Tanya Gabrielian Plays It Classical, But Not Safe
Eighteen-year-old Tanya Gabrielian's true dedication to music revealed itself one eventful day during kung fu practice. A Harvard biomedical engineering student on a gap year at London's Royal Academy of Music, she kicked, slipped, and fell forward. But instead of shielding her head with her hands, instinctively, the pianist-violist pulled her hands back, risking injury to her head in order to spare the tools of her music.
Hailed by the Times of London as a “pianist of powerful physical and imaginative muscle,” Gabrielian soared onto the international stage at age twenty with back-to-back victories in the Scottish International Piano Competition and Khachaturian International Competition. Her debut recital in the Purcell Room in London was chosen as “performance of the year” by Seen and Heard International. Gabrielian has studied with Matti Raekallio, Ursula Oppens, Robert McDonald, Hamish Milne, and Alexander Satz.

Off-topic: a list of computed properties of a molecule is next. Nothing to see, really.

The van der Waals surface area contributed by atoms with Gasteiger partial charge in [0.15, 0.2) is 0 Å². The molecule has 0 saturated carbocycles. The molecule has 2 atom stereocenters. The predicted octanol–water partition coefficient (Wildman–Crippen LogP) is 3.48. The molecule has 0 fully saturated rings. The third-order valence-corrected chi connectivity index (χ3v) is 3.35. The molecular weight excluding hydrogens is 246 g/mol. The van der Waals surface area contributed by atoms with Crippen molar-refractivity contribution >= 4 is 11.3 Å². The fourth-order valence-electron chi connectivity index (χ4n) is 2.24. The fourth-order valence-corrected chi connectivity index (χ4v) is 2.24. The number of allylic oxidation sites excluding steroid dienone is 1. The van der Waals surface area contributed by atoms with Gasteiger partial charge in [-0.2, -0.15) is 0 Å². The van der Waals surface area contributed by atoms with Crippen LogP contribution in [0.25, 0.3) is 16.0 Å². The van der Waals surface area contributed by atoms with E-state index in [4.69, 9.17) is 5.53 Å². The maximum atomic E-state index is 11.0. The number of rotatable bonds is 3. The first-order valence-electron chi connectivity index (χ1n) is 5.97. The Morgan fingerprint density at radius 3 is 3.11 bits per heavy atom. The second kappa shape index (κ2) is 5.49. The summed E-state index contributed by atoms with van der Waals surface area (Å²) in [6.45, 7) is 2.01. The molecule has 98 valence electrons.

Beyond the traditional concert stage, she's passionate about inspiring new generations of musicians and music-lovers in diverse settings. Gabrielian's projects have included collaborations with the National Alliance on Mental Illness in programs featuring composers with mental illness, and an interactive performance series for patients at a psychiatric institute. She collaborated on an installation with artist Fran Bull for In Flanders Fields: A Meditation on War, and on a multidisciplinary project combining Haydn’s Seven Last Words of Our Savior on the Cross with final statements from executed death-row inmates.
"...Unexpectedly entertaining. Gabrielian told jokes that were not always the kind you'd expect from a concert experience. They were periodically risqué, very light-hearted, and casual." - The New York Times